Dog Warden Services
East Lothian Council's community wardens enforce dog and litter legislation and issue fixed penalty fines to people who drop litter or don't clean up after their dog.
Officers from the Police Service of Scotland can also issue fixed penalty notices to offenders.
- The fixed penalty fine for dog fouling is £80; this rises to £100 if it's not paid within 28 days.
- The fixed penalty fine for littering is £80.
Anyone who doesn't pay a fine for dog fouling within the given time period will be pursued by sheriff officers who have the legal right to recover both the amount of the fine and any expenses incurred in the pursuit of the debt. Failure to pay littering fines will result in the offender being reported to the Procurator Fiscal.
Reporting an Offence
The Council has launched its latest campaign to try and combat the nuisance of dog fouling.
Dog Watch - Who's Watching You? - is designed to allow the public to easily report when they witness an offence being committed. One of the main reasons that dog owners don't clear up after their dog is because they think there's not a Council officer watching. However, if the message gets out that the general public can now take direct action to report offences, dog owners are far more likely to behave responsibly.
For Dog Watch to be successful, the general public of East Lothian need to play their part and assist the Council by reporting offences, displaying posters and information which can be provided by the Council and even demonstrating zero tolerance of this element of antisocial behaviour by speaking to dog owners within their neighbourhood and encouraging them to behave responsibly.
The Council can offer support to communities who are willing to assist by way of following up on reported offences, targeting areas of greatest complaint with covert surveillance and ensuring a high profile presence on the streets from time to time.
Initially operating within the Dunbar and East Linton Ward, the initiative is being rolled out across the county as community groups sign up to the campaign.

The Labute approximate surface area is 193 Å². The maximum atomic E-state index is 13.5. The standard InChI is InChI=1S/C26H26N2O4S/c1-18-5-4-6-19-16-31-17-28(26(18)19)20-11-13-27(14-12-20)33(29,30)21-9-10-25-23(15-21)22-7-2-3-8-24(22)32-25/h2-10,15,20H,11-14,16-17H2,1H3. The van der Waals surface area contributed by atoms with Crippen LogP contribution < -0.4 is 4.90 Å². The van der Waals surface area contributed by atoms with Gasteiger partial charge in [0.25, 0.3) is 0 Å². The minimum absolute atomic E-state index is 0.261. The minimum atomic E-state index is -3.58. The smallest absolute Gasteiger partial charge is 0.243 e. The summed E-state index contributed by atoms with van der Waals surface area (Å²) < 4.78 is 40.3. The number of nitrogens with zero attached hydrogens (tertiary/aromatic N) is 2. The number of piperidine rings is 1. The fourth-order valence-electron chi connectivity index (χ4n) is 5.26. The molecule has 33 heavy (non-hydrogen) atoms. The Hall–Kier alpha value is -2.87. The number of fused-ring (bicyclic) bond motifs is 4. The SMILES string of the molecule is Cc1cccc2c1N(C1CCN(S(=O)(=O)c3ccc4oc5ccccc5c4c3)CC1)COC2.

Any community group who has not yet signed up and would like to should, in the first instance, contact the Council by calling 01620 827827 or emailing firstname.lastname@example.org.
To report details of a dog fouling offence please call 01875 824305 or complete our online form. Details provided of offences, by members of the public, will be kept confidential.
Who is responsible for cleaning up after dogs?
Under the Dog Fouling (Scotland) Act 2003, if you are in charge of a dog you must clear up after it - regardless of your age and whether or not you own it.
You must pick up any fouling immediately and throw it away in a proper bin or take it home with you. Please note that picking up dog excrement in a bag and then leaving the bag lying around is still an offence.
The Act applies to failure to “pick up” in any “public open place” apart from designated agricultural land.
A “public open place” includes —
- any place which is open to the air to which the public or any section of the public has access, on payment or otherwise, as of right or by virtue of express or implied permission; and
- any common passage, close, court, stair, back green, garden, yard or other similar common area.
Excuses such as not knowing your dog has fouled or not having a bag with you to pick it up won't be accepted by our wardens, and you will still be fined.